The reason why the compelling arguments to legalize marijuana fell on deaf ears until recently was not because of health or social reasons, but moral ones.  Encouraging pleasure, escape from reality, and hedonism was simply wrong.  Every possible false or misleading argument against marijuana was used by moralists ever since Reefer Madness.  Marijuana was even worse than masturbation.  Not only would it lead to warts and blindness, but genetic damage, irreversible psychological trauma, and brain loss.

Americans continue to follow a double standard – wicked off the books, and morally upright at tax time.  Most of us will at some time get drunk, binge drink, screw other people’s wives, snort a line, smoke cigarettes, and leave our children with the nanny while we head off to St. Bart’s. Consistency or purity is not the issue.  The perception of probity, abstinence, and self-discipline is.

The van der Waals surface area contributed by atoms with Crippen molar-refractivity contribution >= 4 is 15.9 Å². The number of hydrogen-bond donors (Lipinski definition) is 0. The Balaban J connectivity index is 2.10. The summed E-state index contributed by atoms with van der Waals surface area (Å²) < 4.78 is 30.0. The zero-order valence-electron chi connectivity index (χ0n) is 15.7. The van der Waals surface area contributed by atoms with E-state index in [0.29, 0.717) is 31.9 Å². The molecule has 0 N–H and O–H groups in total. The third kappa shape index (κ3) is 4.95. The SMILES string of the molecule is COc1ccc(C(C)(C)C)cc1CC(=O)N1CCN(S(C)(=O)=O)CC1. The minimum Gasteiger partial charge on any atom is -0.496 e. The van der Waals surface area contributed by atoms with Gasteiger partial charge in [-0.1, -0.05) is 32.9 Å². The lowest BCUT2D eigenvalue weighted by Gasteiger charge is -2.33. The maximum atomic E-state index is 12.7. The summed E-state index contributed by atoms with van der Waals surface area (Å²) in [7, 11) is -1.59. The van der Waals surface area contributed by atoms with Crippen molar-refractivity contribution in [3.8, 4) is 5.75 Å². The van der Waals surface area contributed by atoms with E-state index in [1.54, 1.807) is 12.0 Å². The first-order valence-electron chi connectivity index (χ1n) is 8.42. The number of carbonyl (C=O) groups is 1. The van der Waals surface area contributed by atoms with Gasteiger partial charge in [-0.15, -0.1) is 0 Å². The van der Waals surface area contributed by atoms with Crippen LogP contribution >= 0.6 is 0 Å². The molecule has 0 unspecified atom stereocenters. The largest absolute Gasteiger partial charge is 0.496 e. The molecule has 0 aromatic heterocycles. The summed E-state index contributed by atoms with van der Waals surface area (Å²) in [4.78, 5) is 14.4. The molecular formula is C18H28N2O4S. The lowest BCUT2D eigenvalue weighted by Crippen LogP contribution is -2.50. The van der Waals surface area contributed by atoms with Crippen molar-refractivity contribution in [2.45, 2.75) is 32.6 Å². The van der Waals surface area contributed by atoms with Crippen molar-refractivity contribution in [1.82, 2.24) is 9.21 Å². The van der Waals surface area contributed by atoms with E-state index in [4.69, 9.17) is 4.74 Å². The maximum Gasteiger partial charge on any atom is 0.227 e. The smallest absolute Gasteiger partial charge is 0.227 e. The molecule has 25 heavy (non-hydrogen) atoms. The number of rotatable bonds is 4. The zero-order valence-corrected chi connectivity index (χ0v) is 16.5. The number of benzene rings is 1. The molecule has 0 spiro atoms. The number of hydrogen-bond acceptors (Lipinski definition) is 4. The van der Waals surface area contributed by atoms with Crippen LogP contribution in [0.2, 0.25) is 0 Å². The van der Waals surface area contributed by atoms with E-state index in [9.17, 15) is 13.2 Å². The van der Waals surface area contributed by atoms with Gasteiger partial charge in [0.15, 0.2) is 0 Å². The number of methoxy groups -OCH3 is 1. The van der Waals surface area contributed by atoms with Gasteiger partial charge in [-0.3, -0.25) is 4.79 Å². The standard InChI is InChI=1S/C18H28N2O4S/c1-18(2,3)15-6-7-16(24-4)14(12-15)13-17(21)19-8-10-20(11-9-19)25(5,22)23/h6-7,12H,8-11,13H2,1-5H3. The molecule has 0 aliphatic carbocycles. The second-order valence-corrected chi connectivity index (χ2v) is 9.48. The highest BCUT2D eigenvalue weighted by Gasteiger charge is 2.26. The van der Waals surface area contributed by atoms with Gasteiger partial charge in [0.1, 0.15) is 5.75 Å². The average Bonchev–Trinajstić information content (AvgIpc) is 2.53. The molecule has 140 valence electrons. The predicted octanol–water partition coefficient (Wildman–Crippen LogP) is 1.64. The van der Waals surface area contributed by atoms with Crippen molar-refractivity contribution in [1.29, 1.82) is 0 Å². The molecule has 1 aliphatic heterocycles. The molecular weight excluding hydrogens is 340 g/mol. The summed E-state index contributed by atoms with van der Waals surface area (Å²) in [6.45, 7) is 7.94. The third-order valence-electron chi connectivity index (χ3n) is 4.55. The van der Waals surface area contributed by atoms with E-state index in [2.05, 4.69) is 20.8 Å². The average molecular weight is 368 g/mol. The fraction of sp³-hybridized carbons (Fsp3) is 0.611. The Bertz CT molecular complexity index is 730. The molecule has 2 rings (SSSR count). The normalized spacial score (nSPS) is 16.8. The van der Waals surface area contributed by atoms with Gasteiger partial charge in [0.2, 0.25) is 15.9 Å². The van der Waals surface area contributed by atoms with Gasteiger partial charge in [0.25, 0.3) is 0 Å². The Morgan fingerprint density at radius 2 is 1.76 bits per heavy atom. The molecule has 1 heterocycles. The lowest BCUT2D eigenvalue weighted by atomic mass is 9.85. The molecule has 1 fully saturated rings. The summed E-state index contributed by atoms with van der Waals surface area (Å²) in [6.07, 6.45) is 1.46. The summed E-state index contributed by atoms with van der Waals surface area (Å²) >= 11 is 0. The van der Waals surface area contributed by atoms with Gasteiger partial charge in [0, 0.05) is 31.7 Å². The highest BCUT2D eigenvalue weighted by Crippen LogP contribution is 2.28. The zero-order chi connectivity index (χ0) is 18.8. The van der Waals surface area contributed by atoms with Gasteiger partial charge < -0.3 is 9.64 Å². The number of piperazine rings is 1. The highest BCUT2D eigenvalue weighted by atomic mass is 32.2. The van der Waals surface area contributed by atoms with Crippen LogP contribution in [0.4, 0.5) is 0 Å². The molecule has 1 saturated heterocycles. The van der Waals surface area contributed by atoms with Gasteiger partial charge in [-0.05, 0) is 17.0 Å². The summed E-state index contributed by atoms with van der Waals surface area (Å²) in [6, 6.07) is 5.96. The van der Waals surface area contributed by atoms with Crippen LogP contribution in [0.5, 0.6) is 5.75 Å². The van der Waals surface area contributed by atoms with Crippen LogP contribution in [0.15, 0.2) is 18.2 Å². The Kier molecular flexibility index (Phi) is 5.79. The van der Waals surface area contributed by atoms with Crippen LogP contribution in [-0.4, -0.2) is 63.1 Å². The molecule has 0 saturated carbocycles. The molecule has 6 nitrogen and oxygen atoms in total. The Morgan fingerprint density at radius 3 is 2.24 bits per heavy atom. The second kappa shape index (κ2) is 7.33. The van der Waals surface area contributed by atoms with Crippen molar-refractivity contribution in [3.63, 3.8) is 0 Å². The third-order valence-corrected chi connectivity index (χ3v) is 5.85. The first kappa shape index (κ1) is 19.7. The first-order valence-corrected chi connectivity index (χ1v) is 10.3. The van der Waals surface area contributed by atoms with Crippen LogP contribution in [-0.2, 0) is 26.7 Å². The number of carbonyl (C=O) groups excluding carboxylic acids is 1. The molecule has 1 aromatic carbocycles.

The hypocrisy kicks in when we go public with our criticism of other, less disciplined fellow Americans while we go off in the bushes with Joanie from HR. We laugh at politicians who preach one thing and do another; but we are all the same. “Do what I say, not what I do’ has always been parents’ line when caught by their kids; and it is no different for the rest of us.  If it weren’t for our loud, insistent cries for reform, toeing the line, shaping up, and doing the right thing, where would the country be?

My advice, however, is live and let live. Lighten up. Be happy. Be more like the French.